We have wanted to get back to Shenandoah but life has kept us tethered close to home this weekend. On Saturday the kids enjoyed a nearby hike on the Difficult Run trail. Despite its name it’s a smooth, flat path beside a stream that’s great for little people. The biggest difficulty is avoiding the many mountain bikers who use the trail.
We woke up to a chilly rain this morning. I decided it was perfect weather for an apple cider doughnut. So while M and Aaron slept, R, the early riser, and I made this apple cider doughnut cake. It was seriously delicious. Here’s the recipe.
Then we pulled on rain coats and headed out to Banshee Reeks in Loudon County. According to the park’s website, the land used to be owned and farmed by a Scotch-Irish farmer. He claimed a banshee wandered the hills and dales of his land. Such a spooky locale seemed seasonally appropriate. But when we got there I saw something much scarier than a banshee.
The sign greeting us at the visitor center reads “hunter orientation.” There’s nothing like wandering around the same woods as a bunch of amateur hunters. But luckily they seemed to stay inside while we headed onto the trail.
The soggy autumn meadow we walked through was gorgeous. Even with the low hanging grey clouds, we enjoyed a view that stretched to the rolling blue ridge. The gothic romantic in me could easily picture a lost lady ghost howling on one of the ridges.
We walked into the trees and the kids enjoyed swinging on an old vine. There were some rock outcroppings that would make fun climbing when not slippery with rain.
The trail curved down to Goose Creek. The creek is what any Westerner would call a river. Here on the East Coast it’s just a creek. Anyway, the water was clear and fast running and speckled with brightly colored leaves. It was so pretty it reminded me of Andy Goldsworthy’s leaf series. We threw a few rocks and enjoyed some more damp wandering. I hope we can return and explore some more of the trails in the future.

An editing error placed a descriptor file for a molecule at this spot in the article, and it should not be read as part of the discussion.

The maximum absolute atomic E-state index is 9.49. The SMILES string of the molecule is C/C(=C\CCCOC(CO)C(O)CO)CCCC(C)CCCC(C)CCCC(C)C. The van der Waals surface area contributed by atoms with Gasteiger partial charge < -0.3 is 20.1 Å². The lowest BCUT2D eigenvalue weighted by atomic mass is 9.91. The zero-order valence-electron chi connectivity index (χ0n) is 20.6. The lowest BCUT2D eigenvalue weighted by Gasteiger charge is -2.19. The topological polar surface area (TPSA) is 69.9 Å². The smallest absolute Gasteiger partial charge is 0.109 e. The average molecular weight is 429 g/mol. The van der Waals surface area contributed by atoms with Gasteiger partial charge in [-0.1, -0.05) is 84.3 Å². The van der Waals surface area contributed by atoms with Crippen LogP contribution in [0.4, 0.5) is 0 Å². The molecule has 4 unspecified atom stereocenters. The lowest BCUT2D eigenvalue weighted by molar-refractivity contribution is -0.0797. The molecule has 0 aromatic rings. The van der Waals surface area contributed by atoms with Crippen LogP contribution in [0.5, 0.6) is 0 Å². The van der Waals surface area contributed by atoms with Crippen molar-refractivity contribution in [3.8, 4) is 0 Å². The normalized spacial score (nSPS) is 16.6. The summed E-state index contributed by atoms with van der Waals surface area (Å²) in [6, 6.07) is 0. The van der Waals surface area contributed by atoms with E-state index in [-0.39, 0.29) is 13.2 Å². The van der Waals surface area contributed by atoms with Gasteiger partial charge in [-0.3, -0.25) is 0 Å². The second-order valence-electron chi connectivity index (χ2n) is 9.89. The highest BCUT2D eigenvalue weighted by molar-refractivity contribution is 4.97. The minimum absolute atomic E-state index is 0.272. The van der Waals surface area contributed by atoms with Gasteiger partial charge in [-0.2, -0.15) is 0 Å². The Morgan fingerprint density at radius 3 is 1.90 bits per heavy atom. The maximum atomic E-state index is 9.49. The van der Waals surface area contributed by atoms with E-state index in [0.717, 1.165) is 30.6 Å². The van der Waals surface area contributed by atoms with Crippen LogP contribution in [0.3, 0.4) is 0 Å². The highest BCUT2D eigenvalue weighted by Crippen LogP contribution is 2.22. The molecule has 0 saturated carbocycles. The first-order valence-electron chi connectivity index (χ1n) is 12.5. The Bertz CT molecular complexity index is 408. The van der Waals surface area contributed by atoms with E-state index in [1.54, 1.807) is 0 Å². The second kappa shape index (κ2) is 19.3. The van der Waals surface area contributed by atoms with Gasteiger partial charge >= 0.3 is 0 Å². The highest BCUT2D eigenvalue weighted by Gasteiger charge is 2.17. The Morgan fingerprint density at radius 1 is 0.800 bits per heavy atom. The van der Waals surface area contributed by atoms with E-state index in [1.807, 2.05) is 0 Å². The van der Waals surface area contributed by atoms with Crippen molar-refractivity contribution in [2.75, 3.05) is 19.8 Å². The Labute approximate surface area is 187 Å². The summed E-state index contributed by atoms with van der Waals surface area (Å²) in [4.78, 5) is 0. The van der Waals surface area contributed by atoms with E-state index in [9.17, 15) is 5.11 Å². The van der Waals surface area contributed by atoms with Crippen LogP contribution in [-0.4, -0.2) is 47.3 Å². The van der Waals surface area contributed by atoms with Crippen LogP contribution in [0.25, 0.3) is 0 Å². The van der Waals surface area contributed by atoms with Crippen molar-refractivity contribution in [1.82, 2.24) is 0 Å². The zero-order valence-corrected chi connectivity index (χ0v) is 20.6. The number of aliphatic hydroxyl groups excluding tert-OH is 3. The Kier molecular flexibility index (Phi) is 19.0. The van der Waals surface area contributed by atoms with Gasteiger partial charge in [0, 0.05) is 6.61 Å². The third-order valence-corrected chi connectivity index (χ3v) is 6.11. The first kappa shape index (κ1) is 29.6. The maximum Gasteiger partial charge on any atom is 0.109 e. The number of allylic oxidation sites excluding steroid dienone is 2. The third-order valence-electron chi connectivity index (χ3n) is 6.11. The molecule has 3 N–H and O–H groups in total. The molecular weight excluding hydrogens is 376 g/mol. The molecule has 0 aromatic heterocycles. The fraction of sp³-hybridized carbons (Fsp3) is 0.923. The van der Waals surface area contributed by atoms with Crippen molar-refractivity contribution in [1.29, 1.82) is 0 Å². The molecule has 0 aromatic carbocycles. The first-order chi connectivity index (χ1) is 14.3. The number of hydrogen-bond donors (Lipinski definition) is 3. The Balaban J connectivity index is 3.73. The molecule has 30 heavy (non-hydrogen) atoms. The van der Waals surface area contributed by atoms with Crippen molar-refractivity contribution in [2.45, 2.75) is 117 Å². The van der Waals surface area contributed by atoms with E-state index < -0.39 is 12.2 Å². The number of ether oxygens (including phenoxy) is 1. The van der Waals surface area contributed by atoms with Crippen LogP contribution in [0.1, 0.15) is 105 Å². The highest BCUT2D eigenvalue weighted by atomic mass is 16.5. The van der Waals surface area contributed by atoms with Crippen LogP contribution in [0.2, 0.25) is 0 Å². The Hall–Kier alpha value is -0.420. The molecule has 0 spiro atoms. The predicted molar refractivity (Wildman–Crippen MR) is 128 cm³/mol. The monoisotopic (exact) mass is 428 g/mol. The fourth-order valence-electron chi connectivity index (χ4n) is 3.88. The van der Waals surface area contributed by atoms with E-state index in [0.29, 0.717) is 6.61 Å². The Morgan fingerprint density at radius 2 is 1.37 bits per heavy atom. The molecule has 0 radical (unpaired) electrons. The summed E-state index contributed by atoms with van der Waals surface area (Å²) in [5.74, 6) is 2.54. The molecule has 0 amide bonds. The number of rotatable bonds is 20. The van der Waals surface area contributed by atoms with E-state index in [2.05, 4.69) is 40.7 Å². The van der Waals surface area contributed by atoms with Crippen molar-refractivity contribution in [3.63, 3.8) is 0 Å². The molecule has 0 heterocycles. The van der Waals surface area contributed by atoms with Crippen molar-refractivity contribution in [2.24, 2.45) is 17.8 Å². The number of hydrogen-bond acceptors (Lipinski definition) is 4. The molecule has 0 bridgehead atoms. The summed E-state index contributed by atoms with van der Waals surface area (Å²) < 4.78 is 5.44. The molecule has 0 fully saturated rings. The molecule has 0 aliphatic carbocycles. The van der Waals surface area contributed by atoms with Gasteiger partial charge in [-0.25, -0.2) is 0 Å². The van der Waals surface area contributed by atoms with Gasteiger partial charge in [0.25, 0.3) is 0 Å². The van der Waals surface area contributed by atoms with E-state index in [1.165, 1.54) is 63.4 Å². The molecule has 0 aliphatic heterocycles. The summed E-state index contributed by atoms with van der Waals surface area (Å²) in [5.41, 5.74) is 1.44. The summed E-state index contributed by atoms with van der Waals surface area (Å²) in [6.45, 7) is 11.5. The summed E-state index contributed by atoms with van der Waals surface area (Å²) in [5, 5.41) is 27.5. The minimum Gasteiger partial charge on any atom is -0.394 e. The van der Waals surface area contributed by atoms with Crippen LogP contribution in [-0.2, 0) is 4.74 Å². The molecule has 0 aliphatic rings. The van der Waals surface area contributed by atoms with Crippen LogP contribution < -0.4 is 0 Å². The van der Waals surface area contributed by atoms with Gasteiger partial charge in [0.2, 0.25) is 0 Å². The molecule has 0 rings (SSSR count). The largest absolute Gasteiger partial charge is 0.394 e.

Today we tried out “The Underground Railroad Experience Trail” which is a part of the Rachel Carson Greenway Trail Corridor.
We’d heard of the trail a while back but I was hesitant based on its name and a description in my hiking guide which said, “Gain a better understanding of what escaped slaves endured on their trip north on this history-heavy trail.” I’m all for history but such descriptions conjured up images of dark, haunted, thorn-choked forests patrolled by vicious dogs.
Happily the trail didn’t quite live up to my over-active imagination.
The trail started on the historic grounds of a stately Quaker farm house. The place is so picturesque that set up for a wedding on the lawn was in full swing. We left the bustle of caterers and event staff for the peaceful quiet of fenced pastures. A solid grey stone barn overlooked the fields. It used to be a stop on the Underground railroad.
We passed the barn and followed the cleared fence line towards the wood. We stopped on the way to say hi to the grazing park police horses. They live on the grounds when they’re off duty.
M was hesitant to leave.
We headed into the woods. The forest was gorgeous. Sunlight illuminated the emerald canopy. Tall tulip populars towered over us and a thick and varied undergrowth crowded the trail. But the path was clear and well maintained and there were no vicious hunting dogs. We didn’t even see another human the whole hike.